At Impasse on Contract, Cleveland Teachers Threaten Strike

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After weeks of bargaining and barb-trading, Cleveland teachers and administrators still had not agreed on a contract last week.

If the dispute about the contract, which formally expired on Aug. 31, could not be settled, the Cleveland Teachers Union threatened to strike on Sept. 4.

The acrimonious negotiations have pitted the 5,000-member union against the district and the Ohio education department, which took over the financially troubled district last year.

Teachers have asked for an extension of the current contract, while the state has insisted on a new contract that would change current work rules, require teachers to pay more for health insurance, and cut teachers' salaries by 10 percent.

"We would like to avoid a strike, but we are willing to sustain one," said Steven Puckett, the assistant state superintendent who is serving as the department's main representative in Cleveland.

In preparing for a strike, administrators were reviewing more than 1,300 applications for replacement teachers, Mr. Puckett said. And the state has arranged for contractors to handle clerical, security, food service, and other staffing needs, he added.

Mr. Puckett noted that having the state at the bargaining table changed the dynamics of the contract negotiations slightly, in strengthening the district's position and bolstering "the will not to cave in."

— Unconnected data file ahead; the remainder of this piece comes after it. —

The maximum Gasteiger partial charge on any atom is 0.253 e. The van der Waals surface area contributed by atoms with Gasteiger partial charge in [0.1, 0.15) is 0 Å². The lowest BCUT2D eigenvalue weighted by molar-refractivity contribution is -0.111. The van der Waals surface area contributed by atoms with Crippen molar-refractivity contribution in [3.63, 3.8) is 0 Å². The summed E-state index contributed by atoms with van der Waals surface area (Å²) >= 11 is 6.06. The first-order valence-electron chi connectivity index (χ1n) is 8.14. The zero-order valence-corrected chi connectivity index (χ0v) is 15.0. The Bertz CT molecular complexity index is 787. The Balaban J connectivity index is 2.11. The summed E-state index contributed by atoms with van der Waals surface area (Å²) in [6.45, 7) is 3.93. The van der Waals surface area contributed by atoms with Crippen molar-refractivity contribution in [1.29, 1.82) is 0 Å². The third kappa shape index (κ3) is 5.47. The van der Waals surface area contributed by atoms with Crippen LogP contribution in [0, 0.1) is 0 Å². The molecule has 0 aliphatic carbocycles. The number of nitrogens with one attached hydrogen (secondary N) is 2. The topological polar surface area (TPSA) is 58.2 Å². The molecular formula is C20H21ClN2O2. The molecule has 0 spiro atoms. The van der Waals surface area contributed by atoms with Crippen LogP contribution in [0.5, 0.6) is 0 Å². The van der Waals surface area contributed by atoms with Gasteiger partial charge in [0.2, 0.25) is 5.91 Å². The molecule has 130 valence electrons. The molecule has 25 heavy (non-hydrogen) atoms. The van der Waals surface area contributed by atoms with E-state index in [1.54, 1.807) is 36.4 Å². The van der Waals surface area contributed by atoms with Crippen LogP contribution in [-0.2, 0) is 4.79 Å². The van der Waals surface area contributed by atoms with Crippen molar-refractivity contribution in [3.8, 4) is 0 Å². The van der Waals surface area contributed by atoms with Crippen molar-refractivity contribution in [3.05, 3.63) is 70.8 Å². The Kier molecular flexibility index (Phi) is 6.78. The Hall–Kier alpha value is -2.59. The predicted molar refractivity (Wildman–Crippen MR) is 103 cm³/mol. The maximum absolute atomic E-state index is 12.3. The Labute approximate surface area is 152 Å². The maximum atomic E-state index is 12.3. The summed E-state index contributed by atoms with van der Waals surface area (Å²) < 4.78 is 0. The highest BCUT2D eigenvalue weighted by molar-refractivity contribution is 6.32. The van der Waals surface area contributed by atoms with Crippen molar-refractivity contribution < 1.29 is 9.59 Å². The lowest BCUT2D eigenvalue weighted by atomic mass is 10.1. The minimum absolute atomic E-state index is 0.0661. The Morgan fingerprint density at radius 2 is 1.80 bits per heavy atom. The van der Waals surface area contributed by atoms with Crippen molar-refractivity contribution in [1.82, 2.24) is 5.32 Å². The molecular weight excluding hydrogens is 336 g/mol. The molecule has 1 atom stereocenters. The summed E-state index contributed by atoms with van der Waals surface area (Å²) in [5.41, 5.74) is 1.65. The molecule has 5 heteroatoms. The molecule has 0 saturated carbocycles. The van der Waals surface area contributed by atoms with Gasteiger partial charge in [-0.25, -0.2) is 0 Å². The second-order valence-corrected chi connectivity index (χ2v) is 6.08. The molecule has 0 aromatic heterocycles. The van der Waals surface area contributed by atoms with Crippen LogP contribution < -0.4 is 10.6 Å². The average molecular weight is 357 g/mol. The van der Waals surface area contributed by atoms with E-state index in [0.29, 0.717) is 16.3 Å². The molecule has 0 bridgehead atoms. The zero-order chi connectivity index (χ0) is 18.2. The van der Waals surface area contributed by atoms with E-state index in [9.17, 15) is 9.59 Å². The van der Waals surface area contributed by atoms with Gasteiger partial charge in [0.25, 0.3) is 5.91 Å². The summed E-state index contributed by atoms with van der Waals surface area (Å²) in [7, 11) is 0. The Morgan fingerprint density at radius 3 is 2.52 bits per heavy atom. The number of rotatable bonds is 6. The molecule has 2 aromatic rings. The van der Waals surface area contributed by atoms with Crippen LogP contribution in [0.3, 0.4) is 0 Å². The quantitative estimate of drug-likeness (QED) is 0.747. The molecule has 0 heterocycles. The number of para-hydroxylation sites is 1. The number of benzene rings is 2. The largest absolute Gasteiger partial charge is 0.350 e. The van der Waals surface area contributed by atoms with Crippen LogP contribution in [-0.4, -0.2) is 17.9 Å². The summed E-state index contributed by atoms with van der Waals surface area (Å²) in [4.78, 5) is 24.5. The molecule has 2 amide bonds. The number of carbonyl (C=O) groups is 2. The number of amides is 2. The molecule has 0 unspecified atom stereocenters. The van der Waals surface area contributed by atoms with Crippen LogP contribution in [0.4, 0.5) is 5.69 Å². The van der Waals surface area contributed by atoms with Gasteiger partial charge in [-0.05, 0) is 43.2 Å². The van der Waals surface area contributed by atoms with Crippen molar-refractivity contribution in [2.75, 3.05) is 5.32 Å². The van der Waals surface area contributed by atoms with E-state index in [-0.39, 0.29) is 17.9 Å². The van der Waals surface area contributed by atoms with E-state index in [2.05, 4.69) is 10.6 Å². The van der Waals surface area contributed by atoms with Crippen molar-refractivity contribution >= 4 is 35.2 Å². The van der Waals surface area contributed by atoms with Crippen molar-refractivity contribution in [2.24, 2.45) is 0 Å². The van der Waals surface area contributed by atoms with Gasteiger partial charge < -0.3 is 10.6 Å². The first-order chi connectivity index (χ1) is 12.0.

Financial Woes

The contract dispute comes less than a year after the district, which is estimated to be $152 million in debt, was declared by the state auditor to be on the brink of financial collapse. (Please see "Reform Plan Unveiled for Cleveland Schools," January 10, 1996.)

The teachers' union complains that the 72,000-student district wants teachers to bear the weight of its financial problems.

Richard DeColibus, the president of the CTU, said in an interview that the city has other resources available for the schools, such as the millions of dollars in tax abatements it has given to commercial building projects.

Mr. DeColibus said the union is seeking a one-year extension of the contract and the passage of a 13.5-mill levy that is on the November citywide ballot, in the hope that the financial picture will be brighter next year to negotiate a contract that is better for teachers.

But Mr. Puckett said the district must come up with $22.5 million to close a deficit in this year's roughly $500 million budget, a factor that had created the need for a 10 percent salary cut.

The pay cut "is still on the table unless the teachers can find us another way to meet the $22 million," he said.

Mr. Puckett added that the state also wants changes in the contract's work rules such as requiring more time for direct instruction by teachers and allowing principals to call more than one faculty meeting a month.

Those demands, Mr. DeColibus responded, would simply amount to "more work for less money."

Arkansas Strike

In other strike action, one Arkansas school district has already lost more than a week of school due to a teachers' strike.

Teachers in the 20,500-student Pulaski County Special School District, which includes 38 schools around the Little Rock area, have demanded a 2.84 percent pay increase that the district says it cannot afford.

The strike began on what was to have been the first day of school, Aug. 19. Last week, a federal judge ordered both parties to mediation.

Although roughly one-third of teachers crossed picket lines on Aug. 28, the school board voted to close school on the 29th and 30th to allow both sides to focus on negotiations, according to district spokesman Ron Standridge.

Vol. 16, Issue 01

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